Contact Midweek Submit your story and photo ideas to Midweek Editor Beverly Bryant at firstname.lastname@example.org or call (580) 765-3311, Ext. 137. Deadline for submissions is one week prior to publication.
Manager. . . . . . . . . . . . . (Continued From Page 1C) “We can ‘black start’ the Kaw Hydroelectric Plant and generate enough power to keep the Water Treatment Plant and Wastewater Treatment Plant operating,” he said. “We can treat up to 6 million gallons of raw lake water per day to produce potable water.” He also explained how the emergency communications system worked. “We learned we can re-route calls through the City of Stillwater and back to keep responding to emergency needs,” he said. “We rerouted the calls to Stillwater’s dispatchers and they called us back on cell phones so we could dispatch emergency crews from the Mobile Command Center.” Stephenson said city staff has looked at having a backup generator at the water treatment plant for the past five or six years. “It has a direct feed now,” he said. “A generator would cost $1.82 million. You have to make a choice and this is the first time I’m aware of that we have had this big an issue.” Ponca City is a member of the Oklahoma Municipal Power Authority, and the power supply from OMPA comes from wind, hydro, natural gas, coal and other fuel systems, Stephenson said. “If we have Kaw Hydro running and Units 3 and 4 running here at the OMPA-leased plant on Union Street, we can operate our community,” Stephenson said. “All three of those are controlled by OMPA.” As it turned out, Unit 4 was down for maintenance and Unit 3 had just been taken down because of vibration right before the Aug. 8 incident, he said. And because of drought conditions, Kaw Dam had not been releasing water to generate hydro power. “The timing was impeccable,” Stephenson said. “And the community had a hard time understanding, because this storm didn’t happen in town.”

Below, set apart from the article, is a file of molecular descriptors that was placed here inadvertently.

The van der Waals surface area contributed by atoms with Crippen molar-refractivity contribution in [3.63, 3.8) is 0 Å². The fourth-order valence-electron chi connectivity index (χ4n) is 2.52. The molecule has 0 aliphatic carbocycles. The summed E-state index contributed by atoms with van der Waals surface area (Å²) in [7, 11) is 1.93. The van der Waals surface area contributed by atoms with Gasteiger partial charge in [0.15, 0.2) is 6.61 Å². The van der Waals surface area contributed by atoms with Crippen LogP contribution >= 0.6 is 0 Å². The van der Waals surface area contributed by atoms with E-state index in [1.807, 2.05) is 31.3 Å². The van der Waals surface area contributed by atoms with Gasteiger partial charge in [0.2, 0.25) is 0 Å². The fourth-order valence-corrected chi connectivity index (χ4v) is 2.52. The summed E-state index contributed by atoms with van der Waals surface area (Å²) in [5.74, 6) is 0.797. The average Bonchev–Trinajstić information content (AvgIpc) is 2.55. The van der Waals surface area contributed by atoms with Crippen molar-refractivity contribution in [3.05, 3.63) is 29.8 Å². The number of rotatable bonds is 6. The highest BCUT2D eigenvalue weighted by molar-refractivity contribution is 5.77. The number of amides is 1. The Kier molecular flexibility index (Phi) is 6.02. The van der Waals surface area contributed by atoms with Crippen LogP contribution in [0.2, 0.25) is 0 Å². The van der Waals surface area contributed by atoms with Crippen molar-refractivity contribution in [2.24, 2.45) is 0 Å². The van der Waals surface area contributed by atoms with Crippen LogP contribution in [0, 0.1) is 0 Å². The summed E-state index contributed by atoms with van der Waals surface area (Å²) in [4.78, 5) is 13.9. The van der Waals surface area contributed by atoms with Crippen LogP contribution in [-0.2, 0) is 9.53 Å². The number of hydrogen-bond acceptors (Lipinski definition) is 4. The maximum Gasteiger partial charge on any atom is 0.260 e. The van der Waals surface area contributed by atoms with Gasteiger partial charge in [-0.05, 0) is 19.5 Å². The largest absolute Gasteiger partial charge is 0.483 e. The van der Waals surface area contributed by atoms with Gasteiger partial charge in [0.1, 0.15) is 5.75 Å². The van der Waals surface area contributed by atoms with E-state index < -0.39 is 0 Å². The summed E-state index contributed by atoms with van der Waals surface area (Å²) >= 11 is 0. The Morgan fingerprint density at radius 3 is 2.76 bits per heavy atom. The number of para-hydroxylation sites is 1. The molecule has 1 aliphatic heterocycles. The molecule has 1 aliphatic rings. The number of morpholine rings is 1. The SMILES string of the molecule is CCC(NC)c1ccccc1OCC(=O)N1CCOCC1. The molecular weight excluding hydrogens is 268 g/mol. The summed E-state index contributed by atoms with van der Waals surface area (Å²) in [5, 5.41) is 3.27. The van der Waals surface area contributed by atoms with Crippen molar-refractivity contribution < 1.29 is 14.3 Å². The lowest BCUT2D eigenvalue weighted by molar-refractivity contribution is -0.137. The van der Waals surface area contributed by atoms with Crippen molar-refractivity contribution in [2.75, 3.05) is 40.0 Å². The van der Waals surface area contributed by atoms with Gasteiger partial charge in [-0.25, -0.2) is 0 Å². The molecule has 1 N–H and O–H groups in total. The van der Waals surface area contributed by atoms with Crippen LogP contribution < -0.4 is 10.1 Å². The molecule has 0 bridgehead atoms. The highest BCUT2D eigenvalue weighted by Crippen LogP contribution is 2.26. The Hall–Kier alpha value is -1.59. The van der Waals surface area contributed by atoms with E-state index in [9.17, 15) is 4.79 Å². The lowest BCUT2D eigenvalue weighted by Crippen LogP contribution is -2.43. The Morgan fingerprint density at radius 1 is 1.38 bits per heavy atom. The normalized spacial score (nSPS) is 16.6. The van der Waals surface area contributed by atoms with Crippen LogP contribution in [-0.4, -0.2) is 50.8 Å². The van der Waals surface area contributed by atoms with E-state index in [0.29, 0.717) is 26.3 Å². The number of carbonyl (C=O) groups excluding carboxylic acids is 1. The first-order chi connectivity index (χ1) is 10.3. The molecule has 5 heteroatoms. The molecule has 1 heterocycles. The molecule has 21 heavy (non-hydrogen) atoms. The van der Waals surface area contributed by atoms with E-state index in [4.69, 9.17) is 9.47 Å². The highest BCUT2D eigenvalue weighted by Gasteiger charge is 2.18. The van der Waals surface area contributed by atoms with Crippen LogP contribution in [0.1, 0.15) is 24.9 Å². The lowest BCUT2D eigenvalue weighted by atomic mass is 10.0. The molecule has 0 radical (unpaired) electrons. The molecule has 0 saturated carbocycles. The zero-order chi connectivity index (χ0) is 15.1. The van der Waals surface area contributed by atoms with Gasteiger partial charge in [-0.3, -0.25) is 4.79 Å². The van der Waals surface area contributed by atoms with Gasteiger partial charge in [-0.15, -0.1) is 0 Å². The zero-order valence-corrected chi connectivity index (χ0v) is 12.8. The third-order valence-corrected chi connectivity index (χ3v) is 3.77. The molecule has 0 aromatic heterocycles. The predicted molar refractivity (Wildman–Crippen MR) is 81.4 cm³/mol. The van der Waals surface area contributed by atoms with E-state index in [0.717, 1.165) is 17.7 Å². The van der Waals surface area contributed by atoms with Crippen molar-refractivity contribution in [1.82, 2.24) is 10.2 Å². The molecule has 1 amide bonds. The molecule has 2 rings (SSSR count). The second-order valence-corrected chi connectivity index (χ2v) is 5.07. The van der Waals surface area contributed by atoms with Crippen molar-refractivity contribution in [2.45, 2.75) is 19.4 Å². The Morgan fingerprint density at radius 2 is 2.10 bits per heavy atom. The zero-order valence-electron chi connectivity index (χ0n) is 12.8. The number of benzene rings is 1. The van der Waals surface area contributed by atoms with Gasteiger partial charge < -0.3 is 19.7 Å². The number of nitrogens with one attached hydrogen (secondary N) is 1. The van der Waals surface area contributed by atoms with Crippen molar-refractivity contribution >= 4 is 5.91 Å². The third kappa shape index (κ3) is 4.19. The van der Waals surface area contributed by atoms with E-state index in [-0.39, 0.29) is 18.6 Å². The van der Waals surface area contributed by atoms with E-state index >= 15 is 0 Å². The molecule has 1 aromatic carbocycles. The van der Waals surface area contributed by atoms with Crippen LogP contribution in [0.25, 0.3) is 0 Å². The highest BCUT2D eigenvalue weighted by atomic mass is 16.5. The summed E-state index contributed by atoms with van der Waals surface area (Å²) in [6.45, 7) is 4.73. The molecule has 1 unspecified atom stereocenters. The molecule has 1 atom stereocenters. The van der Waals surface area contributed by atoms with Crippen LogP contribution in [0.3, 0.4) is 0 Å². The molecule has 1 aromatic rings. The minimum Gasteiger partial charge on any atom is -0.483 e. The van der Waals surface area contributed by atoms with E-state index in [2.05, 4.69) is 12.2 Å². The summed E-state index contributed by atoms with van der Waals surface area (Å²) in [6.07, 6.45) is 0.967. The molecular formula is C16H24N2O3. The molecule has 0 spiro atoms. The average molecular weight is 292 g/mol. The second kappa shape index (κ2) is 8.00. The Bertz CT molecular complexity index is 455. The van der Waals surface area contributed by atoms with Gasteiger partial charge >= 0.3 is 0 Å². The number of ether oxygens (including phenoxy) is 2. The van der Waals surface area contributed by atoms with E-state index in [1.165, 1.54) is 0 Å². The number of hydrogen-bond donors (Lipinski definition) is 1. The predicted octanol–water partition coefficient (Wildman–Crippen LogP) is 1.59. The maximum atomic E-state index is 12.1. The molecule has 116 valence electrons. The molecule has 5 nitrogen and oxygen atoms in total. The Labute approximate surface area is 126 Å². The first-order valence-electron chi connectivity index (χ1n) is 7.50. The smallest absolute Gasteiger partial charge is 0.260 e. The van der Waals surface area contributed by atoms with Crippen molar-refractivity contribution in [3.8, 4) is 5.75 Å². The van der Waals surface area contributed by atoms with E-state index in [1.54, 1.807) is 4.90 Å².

Mayor, City Manager Answer Questions at End of Forum Members of the audience asked Mayor Homer Nicholson and City Manager Craig Stephenson some questions after their presentations as part of the Ponca Politics forum last Friday, sponsored by the Ponca City Area Chamber of Commerce’s Governmental Affairs Committee. The questions and their answers included: •What about the water situation regarding Kaw Lake and the Stillwater pipeline? CS: Stillwater draws a significant quantity of water for its community. Repairs are needed on their pipeline. We have talked about a joint project for a pipeline but the Kaw Reservoir Authority has control of a valve that we own 50/50 with Stillwater. We continue to be in discussions. How much electrical power is generated in our plant? HN: I don’t remember the number. About 7 to 8 percent is generated locally, I believe. •What about a conference center for Ponca City? HN: We could certainly use one and would love to have one. We have been so fortunate with our citizens in recent years. The citizens